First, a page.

Taking a look at the new anti-money laundering regulations

24 Jan 2020

The government recently published new anti-money laundering (AML) regulations, which took effect on 10 January 2020. Here, we consider the changes to the regulations.

Tackling money laundering

Money laundering has long been a problematic issue. According to data from software company Encompass Corporation, AML penalties reached a record high of £6.2 billion worldwide during 2019. Globally, regulators handed out 58 AML penalties, which is double the 29 issued during 2018, and reaching a significantly higher volume than the £3.2 billion imposed that year.

Regulators in the USA were the most active, handing out 25 penalties totalling £1.7 billion. The UK was next with 12 fines totalling £292 million. The largest single fine was £3.9 billion, which was imposed by French authorities, while the average penalty rate for 2019 was £110.9 million. Under half of penalties given out in 2019 were to banks, compared to two-thirds in 2018.

AML regulations: what's new?

The Money Laundering and Terrorist Financing (Amendment) Regulations 2019 were laid before Parliament on 20 December 2019, and subsequently came into force on 10 January 2020. The changes of relevance to accountancy firms are:

  • The definition of 'tax adviser' has been extended from simply providing advice about the tax affairs of other persons to include material aid, or assistance or advice, in connection with the tax affairs of other persons, whether provided directly or through a third party. This will impact firms that work closely with a third party such as a solicitor or the Institute of Financial Accountants (IFA).
  • A firm's policies, controls and procedures must include the measures taken to address the impact of new products and new business practices (including new delivery mechanisms) as well as the current requirement to address new technology.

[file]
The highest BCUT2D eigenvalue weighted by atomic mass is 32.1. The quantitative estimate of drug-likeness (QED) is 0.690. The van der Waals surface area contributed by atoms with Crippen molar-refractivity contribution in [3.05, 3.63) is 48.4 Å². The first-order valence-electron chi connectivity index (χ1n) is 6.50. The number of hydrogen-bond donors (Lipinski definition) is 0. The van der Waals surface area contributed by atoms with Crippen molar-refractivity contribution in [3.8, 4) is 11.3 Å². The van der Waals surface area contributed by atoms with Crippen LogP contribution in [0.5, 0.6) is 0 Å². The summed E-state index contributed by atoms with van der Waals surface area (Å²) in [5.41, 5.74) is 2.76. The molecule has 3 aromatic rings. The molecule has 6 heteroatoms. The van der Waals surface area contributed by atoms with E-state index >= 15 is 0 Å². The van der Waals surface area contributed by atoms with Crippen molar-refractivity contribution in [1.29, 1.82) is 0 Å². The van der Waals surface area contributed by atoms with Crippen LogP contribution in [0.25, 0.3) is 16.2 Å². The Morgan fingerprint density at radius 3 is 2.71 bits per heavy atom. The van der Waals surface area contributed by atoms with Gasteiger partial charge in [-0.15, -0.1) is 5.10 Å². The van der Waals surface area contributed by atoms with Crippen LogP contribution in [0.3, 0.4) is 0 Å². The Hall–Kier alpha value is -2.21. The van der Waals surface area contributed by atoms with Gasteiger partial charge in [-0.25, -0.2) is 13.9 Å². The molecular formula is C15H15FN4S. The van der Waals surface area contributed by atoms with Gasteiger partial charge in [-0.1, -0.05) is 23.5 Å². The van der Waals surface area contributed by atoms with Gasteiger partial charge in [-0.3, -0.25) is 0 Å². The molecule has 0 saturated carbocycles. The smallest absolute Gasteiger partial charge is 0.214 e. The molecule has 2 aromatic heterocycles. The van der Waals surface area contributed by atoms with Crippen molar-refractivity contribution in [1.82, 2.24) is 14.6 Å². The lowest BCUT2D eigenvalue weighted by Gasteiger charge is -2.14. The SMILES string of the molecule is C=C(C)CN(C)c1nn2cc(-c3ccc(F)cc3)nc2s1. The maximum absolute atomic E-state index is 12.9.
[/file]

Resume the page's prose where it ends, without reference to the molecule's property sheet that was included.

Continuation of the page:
• The requirement to ensure relevant employees are trained properly is extended to any agents (such as sub-contractors) used by the firm.
  • Customer due diligence (CDD) must be updated where the firm has a legal duty to contact a client for the purpose of reviving information relevant to the risk assessment or that relates to beneficial ownership or control.
  • There is now an explicit requirement to understand the ownership and control structure where the client is an entity. Please note that this is not new, it is just now stated explicitly as a requirement.
  • There are more rigorous checking and documentation requirements where a firm is unable to identify the beneficial owners and has treated the senior person in an entity as the beneficial owner.
  • Electronic identification is explicitly stated as being a reliable source of evidence provided certain conditions are met. Note that this does not mean that electronic identification is required.
  • For entities required to maintain a People with Significant Control (PSC) register, there is a requirement to review that register and report any discrepancies to the registry. So, in the case of a company or LLP, any discrepancies would have to be reported to Companies House.
  • The requirement to apply enhanced due diligence now applies where a transaction is complex or unusually large; there is an unusual pattern of transactions; or they have no apparent economic or legal purpose. The change is to amend the 'ands' in the previous version to 'ors', meaning that any one of the above factors can trigger enhanced due diligence rather than needing a combination.
  • The approach to high risk countries is more specific and the enhanced due diligence required set out in more detail.
  • The registration requirements for trusts without tax consequences will be set out in separate regulations.

The regulations can be viewed in full here.

Protecting your business

Criminals are constantly searching for new contacts to help them with their money laundering or terrorist financing. Certain types of business are more vulnerable than others. For example, any business that uses or receives significant amounts of cash can be particularly attractive.

In order to protect themselves, accountancy firms should refrain from sharing financial information with individuals or organisations they are unfamiliar with. Businesses are also advised to invest in watertight software programs.

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